Play Brutal Nature, Black Moons free to play highly realistic voxel sandbox game.

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          • #6
            It occurs to me that keeping a long reamer aligned with the hole would be easier than doing the same with a short one. You can spot the .010 per inch that you are low much easier at 10 inches than you can at 2 inches.


            I could be totally off base.

            Dan
            At the end of the project, there is a profound difference between spare parts and extra parts.

            Location: SF East Bay.

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            • #7
              The longer shaft allows reaming a deeper hole. Lot cheaper adding length to the shaft than the flutes. Also easier to sharpen.

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              • #8
                This type of reamer (chucking) is primarily re-sharpened only at the face of the tip - not the flutes. Sharpening the flutes is possible, but that will change the dimension.

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                • #9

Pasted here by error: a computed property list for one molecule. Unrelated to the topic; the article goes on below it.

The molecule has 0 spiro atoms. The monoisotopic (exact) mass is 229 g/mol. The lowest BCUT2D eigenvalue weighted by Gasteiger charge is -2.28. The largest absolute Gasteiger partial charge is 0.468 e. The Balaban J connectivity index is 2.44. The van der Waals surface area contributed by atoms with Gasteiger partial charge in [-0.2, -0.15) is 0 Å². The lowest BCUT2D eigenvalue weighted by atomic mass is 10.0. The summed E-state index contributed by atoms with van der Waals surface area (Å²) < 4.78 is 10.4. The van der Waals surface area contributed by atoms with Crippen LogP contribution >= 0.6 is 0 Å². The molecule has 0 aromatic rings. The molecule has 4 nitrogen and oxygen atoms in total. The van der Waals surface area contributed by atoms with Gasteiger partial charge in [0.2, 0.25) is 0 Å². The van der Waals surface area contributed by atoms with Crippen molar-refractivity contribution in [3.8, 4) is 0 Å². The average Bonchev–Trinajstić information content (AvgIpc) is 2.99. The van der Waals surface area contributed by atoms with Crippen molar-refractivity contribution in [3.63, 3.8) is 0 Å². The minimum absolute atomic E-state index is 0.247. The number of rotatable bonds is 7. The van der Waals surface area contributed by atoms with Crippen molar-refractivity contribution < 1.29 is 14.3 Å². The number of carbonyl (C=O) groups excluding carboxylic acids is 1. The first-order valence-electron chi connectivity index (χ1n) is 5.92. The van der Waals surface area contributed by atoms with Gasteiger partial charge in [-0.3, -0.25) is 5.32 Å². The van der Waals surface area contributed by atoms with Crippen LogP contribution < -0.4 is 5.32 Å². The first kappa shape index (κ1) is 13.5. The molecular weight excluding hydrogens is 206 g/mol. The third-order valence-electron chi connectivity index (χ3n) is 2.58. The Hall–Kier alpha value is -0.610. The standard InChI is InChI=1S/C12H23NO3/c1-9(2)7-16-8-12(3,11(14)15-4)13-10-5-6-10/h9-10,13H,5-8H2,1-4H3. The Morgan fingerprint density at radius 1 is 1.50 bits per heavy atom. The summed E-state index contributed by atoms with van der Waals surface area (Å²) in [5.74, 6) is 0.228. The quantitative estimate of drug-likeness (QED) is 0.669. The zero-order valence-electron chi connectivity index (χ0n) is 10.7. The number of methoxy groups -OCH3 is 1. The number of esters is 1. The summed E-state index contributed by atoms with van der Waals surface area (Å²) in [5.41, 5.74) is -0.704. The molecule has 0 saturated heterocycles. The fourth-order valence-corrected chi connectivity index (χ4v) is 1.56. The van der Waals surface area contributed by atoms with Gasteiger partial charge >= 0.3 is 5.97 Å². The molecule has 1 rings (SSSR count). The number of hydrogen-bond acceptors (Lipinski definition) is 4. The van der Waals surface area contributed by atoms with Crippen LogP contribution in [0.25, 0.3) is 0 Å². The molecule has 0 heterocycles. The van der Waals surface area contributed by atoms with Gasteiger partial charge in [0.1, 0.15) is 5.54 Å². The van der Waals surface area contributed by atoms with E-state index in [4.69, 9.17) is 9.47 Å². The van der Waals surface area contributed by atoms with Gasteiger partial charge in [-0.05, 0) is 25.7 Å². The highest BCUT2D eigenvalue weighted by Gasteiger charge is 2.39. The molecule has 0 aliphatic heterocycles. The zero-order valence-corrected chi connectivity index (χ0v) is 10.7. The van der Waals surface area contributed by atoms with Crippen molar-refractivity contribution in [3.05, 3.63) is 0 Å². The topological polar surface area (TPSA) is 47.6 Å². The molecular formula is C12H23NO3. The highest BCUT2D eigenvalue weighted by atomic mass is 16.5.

Arthur.Marks,

                  Actually, that's a very interesting question!

                  As a side note, I'm glad they are long as I make boring bars from them - especially the smaller diameters.

                  .
                  Last edited by Mike Burdick; 06-16-2010, 01:51 AM.

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                  • #10
                    The length is most likely for reach. If shorter is needed, cut it off. Much easier to shorten than lengthen.

                    Or, buy stub reamers.

                    Having a reamer flex to follow a hole would not give accurate size. If the reamer needs to follow a hole, use a floating holder.

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                    • #11
                      Originally posted by Paul Alciatore